From Missouri to Manhattan

Growing up in St. Joseph, Mo., Riddell never imagined he’d one day stroll across a stage in Midtown Manhattan to accept theater’s most prestigious prize.

His upbringing in the town, roughly 30 miles north of Kansas City, Mo., was a sort of “Norman Rockwell experience.” In high school, Riddell found himself interested in the arts, performing in plays and musicals while serving as a disc jockey for a top-40 hits radio station.

“By the time I got to the end of high school, I didn’t see any reason I should go to college,” he said. “I was the drive-time disc jockey on the most popular station in this place.”

But to college he went. Riddell’s father recommended Knox College in Illinois, right on the train line from St. Joseph. The Knox campus had a new theater complex—but going in, Riddell did not have his mind set on the performing arts.  

Rather, Riddell entered as a math major and switched to psychology before settling on theater. He began to dabble with backstage work and found the behind-the-scenes aspect of theater more fit to his skillset than acting, which would require a commitment that Riddell wasn’t sure he was ready to make.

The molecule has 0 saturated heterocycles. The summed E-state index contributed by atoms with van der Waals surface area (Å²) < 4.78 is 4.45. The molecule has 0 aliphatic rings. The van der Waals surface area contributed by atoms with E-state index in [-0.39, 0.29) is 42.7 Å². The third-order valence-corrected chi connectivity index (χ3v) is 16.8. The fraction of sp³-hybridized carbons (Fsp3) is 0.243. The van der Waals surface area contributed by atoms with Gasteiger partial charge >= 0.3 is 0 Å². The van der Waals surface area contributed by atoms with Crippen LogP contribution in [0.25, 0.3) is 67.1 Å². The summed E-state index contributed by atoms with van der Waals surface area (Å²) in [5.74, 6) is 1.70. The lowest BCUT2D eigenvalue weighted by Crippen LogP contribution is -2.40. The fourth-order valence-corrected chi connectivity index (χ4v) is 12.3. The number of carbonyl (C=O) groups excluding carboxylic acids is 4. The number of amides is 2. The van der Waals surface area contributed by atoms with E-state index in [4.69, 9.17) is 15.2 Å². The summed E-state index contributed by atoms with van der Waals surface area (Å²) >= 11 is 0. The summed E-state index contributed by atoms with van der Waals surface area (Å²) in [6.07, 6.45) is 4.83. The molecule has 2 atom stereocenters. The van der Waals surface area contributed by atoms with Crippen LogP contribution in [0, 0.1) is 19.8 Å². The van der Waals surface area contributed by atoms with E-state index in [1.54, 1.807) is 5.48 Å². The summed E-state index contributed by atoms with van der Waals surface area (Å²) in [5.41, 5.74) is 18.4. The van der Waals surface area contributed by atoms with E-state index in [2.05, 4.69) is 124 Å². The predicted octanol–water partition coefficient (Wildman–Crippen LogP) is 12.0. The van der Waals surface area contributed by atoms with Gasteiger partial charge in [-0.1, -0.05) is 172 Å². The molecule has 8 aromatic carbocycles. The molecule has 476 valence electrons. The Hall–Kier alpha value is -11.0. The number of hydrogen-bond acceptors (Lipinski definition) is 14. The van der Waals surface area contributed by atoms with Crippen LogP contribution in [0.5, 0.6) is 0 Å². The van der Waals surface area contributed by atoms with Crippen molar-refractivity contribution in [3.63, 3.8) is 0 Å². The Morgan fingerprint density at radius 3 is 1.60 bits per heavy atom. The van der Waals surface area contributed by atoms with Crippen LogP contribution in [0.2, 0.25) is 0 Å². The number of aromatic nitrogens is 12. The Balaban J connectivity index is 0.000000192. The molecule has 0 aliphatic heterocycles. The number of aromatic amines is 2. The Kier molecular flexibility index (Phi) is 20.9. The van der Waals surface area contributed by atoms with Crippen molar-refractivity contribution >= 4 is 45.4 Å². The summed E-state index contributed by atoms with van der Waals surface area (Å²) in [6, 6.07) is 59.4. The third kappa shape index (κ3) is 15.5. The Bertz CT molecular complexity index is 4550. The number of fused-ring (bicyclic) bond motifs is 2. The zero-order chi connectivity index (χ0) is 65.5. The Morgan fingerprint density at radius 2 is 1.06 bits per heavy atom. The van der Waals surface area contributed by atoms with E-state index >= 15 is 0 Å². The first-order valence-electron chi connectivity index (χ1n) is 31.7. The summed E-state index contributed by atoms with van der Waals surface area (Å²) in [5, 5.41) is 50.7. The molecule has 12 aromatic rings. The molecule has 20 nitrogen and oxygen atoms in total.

“Being an actor just felt a little too out there in terms of a lifestyle, so I pulled back from that a little bit,” he said.

After graduating from Knox in 1972, Riddell’s newfound career goals led him westward to Stanford University. He enrolled in a Master of Fine Arts program but ended up getting a Ph.D. in theater history and design in 1978. Riddell completed his dissertation in Germany, where he worked alongside playwright Samuel Beckett, who had won the 1969 Nobel Prize in Literature.

Riddell stayed in California following his doctoral work and accepted a job as a theater professor at the University of California, San Diego. Founded in 1960, the college was younger than Riddell when he arrived amid a boom cycle for UCSD’s theater program.